Even if the user cannot purchase a new UHPLC instrument and is bound to use a current HPLC instrument, he can still speed up the separation process. He can use columns with “fused-core silica” or synonymous “core-shell particles” working at common pressures (max 6000 PSI) that are compatible with the majority of HPLC instruments. The particles (see Fig. 5) are composed of a solid core (about 1.7 μm) surrounded by a thin porous silica layer (about 0.5 μm); their exact dimensions vary depending on the producer. The analyte can diffuse only into the pores of the thin porous ± 0.1 μm layer, where mass transfer takes place. The diameter of these 2.7 μm particles results in the generation of lower back pressure than in the case of “sub-2 particles”. At the same time, the thickness of the porous silica layer is comparable with the diameter of “sub-2 particles”. These characteristics of the “core-shell particles” ensure separation efficiency and resolution similar to UHPLC. Lastly, the analyte does not have to diffuse to the rigid core through the whole particle, which results in a shortening of diffusion path, the delay in the column, and in reduction of analysis time without deterioration of separation parameters.
Many papers published since 2010 have confirmed both the broad utility of core-shell columns in practice and their separation properties comparable with those of “sub-2” particles (Abrahim et al. 2010, Tylová et al. 2011). These columns, having a wide spectrum of various ligands, e.g. Halo (Mac-Mod Analytical), Ascentis Express (Sigma-Aldrich), Kinetex (Phenomenex) and/or Poroshell (Agilent) are currently available.
Determination of quinolones in eggs is an example of application of core-shell columns in food analysis. The column Kinetex was used and analysis time was reduced by half (Jiménez et al. 2011). The same column was also used for the first time for beer analysis for determination of iso-α-acids and some reducing forms of tetrahydroiso-α-acids (Koerner et al. 2011).
Another approach to accelerating chromatographic process is the use of monolithic columns, which are gaining increasing popularity. In contrast to conventional stationary phases, which are formed by individual sorbent particles of defined size, the monolithic columns are formed by a single piece of porous material completely filling the interior of the column. Thus, monolithic columns do not contain any space between particles through which the majority of the flow proceeds in conventional columns. That’s why the mobile phase has to pass through the monolith pores that are much bigger than the pores in columns with common particles. Monolithic columns have two types of pores. Macropores facilitate fast convective flow of mobile phase through the monolith and significantly accelerate mass transfer between mobile and stationary phase. Mesopores provide sufficiently large surface and also a high separation capacity. This structure allows monoliths to operate at considerably high flow of mobile phase without excessive pressure increase (McCalley 2002) and without losses of separation efficiency even for separated macromolecules (peptides, synthetic polymers) (Švec 2009).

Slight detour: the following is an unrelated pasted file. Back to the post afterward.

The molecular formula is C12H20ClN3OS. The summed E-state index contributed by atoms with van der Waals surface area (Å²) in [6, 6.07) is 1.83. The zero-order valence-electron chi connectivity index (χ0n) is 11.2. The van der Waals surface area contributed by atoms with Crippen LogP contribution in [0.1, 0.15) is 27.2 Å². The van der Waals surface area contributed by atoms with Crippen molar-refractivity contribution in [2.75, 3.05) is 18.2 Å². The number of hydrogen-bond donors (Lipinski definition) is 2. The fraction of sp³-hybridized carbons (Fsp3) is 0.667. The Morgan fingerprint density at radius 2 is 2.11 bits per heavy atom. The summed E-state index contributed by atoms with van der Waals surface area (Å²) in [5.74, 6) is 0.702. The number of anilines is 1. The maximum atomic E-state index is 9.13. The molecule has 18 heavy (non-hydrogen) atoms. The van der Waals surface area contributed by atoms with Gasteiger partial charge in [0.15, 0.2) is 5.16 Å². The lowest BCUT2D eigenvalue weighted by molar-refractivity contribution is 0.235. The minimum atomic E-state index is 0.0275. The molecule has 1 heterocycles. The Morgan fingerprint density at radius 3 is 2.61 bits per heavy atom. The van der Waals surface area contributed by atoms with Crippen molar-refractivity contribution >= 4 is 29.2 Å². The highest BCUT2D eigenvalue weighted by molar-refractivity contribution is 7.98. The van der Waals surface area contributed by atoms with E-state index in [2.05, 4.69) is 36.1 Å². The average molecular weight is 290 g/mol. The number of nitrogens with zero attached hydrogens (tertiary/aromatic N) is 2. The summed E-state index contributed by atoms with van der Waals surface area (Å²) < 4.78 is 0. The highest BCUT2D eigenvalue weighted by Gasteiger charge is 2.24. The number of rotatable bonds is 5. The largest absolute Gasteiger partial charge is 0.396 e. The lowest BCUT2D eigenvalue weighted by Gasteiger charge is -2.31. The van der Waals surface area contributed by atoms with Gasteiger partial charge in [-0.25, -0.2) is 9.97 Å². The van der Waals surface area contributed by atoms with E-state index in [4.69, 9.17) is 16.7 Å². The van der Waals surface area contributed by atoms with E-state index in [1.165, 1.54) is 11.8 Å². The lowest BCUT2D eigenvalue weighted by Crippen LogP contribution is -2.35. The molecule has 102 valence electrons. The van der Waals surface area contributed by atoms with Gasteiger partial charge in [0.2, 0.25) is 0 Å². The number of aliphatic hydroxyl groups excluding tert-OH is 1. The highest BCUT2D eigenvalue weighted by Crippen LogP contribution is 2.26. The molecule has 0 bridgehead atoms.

Monolithic columns are synthetized by hydrolytic polymeration of tetramethoxysilane or tetraethoxysilane in aqueous solution of acetic acid in the presence of polyethylene glycol. Manufacturing technology enables monolith preparation with accurately defined structure and with macropores and mesopores with convenient and adjustable sizes. The monolithic stationary phase was prepared, described and applied by, e.g., Prof. Tanaka’s group (Minakuchi et al. 1996). Many of these columns are already commercially available, e.g. Chromolith (Merck) or Onyx™ (Phenomenex in the licence of Merck).
As follows from the real applications and comparative studies of monolithic and conventional reversed phase columns, these columns have also found application in the area of fast chromatography and the number of their users continually increases (Samanidou et al. 2004, Nováková et al. 2004). The technology starts to be used also in food analysis. Tzanavaras et Themelis (2007) published a method of simultaneous determination of caffeine, theobromine and theophylline in coffee and non-alcoholic beverages. The analysis time did not exceed 1 min and the retention time of the last eluting caffeine was 0.7 min.
The huge quantity of published articles gives evidence that in the last decade UHPLC has become a favorite and widespread separation technique. It follows from these article that UHPLC is used for the separation of both small and large organic compounds such as proteins and peptides. The published data confirm the presumed advantages of UHPLC such as its high speed, sensitivity and good resolution. UHPLC technique found its use also in food analysis and begins to spread into the area of brewing and malting.